. The peak of sexually transmitted infections (STI) among adolescents/young adults suggests a low level of prevention. In order to assess whether the level of sexual health education (SHE), received by several channels, was effective at improving sexual behaviors, we conducted a survey among freshmen from four Italian universities. Methods
. This observational cross-sectional study was carried out with an anonymous self-reported paper questionnaire, administered during teaching lectures to university freshmen of the northern (Padua, Bergamo, and Milan campuses) and southern (Palermo campus) parts of the country. Knowledge of STI (a linear numerical score), knowledge of STI prevention (dichotomous variable: yes vs. no) and previous STI occurrence (polytomous variable: “no”; “don’t know”; “yes”) were the outcomes in the statistical analysis. Results
. The final number of freshmen surveyed was 4552 (97.9% response rate). The mean age of respondents was 21.4 ± 2.2 years and most of them (70.3%) were females. A total of 60% of students were in a stable romantic relationship. Only 28% respondents knew the most effective methods to prevent STI (i.e., condom and sexual abstinence), with a slightly higher prevalence of correct answers among females (31.3%) than males (25.8%). Students with history of STIs were 5.1%; they reported referring mostly to their general practitioner (GP) (38.1%) rather than discussing the problem with their partner (13.1%). At multivariable analysis, a significantly higher level of STI knowledge was observed in older students (25+ years of age), biomedical students, and those from a non-nuclear family; lower levels were found among students of the University of Palermo, and those who completed a vocational secondary school education. Those who had less knowledge about the most effective tools to prevent STIs included males, students from the University of Palermo, students registered with educational sciences, economics/political sciences, those of foreign nationality, and those whose fathers had lower educational levels. The risk of contracting a STI was significantly lower only in students not in a stable relationship (relative risk ratio, RRR = 0.67; 95% confidence interval, 95%CI = 0.48; 0.94), whereas such risk was significantly higher in students with higher STI knowledge (RRR = 1.15; 95%CI = 1.08; 1.22). Discussion and Conclusions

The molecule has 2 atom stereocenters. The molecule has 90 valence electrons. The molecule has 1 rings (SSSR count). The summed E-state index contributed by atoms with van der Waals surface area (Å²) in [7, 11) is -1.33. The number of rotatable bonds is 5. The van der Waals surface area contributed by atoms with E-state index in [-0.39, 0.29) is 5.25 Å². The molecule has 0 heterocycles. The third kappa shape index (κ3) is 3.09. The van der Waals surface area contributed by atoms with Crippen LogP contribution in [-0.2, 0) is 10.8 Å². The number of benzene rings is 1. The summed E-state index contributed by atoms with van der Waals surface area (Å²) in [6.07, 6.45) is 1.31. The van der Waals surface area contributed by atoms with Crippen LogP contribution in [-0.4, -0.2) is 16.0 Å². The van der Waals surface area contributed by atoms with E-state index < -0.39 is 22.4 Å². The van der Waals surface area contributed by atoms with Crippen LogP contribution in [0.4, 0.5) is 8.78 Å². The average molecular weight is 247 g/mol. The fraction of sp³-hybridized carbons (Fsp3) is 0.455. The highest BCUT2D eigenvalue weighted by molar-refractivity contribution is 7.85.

. University freshmen investigated in this study had poor knowledge of STIs and their prevention. Unexpectedly, those with higher levels of knowledge had an increased risk of STIs. There have been no educational interventions—with good quality and long-term follow-ups—that increased the confidence that such SHE programs could have population level effects. A new high-quality study is therefore recommended to assess the effectiveness of an intervention generating behavioral changes; increasing only STI knowledge may not be sufficient.
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